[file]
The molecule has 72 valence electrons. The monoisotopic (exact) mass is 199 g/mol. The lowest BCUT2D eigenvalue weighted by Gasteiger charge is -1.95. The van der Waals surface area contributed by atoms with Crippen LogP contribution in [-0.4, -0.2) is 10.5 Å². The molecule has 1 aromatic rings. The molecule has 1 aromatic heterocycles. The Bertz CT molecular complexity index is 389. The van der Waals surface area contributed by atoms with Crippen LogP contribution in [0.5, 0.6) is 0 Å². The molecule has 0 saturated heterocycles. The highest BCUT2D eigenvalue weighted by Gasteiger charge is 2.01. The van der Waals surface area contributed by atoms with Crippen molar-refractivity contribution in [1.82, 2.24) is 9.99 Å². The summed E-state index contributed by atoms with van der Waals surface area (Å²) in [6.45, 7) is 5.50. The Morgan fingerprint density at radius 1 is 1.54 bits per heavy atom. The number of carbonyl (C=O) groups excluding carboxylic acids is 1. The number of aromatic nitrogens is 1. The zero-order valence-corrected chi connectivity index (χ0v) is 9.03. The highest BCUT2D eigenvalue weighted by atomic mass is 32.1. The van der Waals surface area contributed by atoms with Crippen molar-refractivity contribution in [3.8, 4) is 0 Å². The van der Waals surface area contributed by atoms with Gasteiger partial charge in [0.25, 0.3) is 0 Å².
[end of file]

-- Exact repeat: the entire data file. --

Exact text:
The molecule has 72 valence electrons. The monoisotopic (exact) mass is 199 g/mol. The lowest BCUT2D eigenvalue weighted by Gasteiger charge is -1.95. The van der Waals surface area contributed by atoms with Crippen LogP contribution in [-0.4, -0.2) is 10.5 Å². The molecule has 1 aromatic rings. The molecule has 1 aromatic heterocycles. The Bertz CT molecular complexity index is 389. The van der Waals surface area contributed by atoms with Crippen LogP contribution in [0.5, 0.6) is 0 Å². The molecule has 0 saturated heterocycles. The highest BCUT2D eigenvalue weighted by Gasteiger charge is 2.01. The van der Waals surface area contributed by atoms with Crippen molar-refractivity contribution in [1.82, 2.24) is 9.99 Å². The summed E-state index contributed by atoms with van der Waals surface area (Å²) in [6.45, 7) is 5.50. The Morgan fingerprint density at radius 1 is 1.54 bits per heavy atom. The number of carbonyl (C=O) groups excluding carboxylic acids is 1. The number of aromatic nitrogens is 1. The zero-order valence-corrected chi connectivity index (χ0v) is 9.03. The highest BCUT2D eigenvalue weighted by atomic mass is 32.1. The van der Waals surface area contributed by atoms with Crippen molar-refractivity contribution in [3.8, 4) is 0 Å². The van der Waals surface area contributed by atoms with Gasteiger partial charge in [0.25, 0.3) is 0 Å².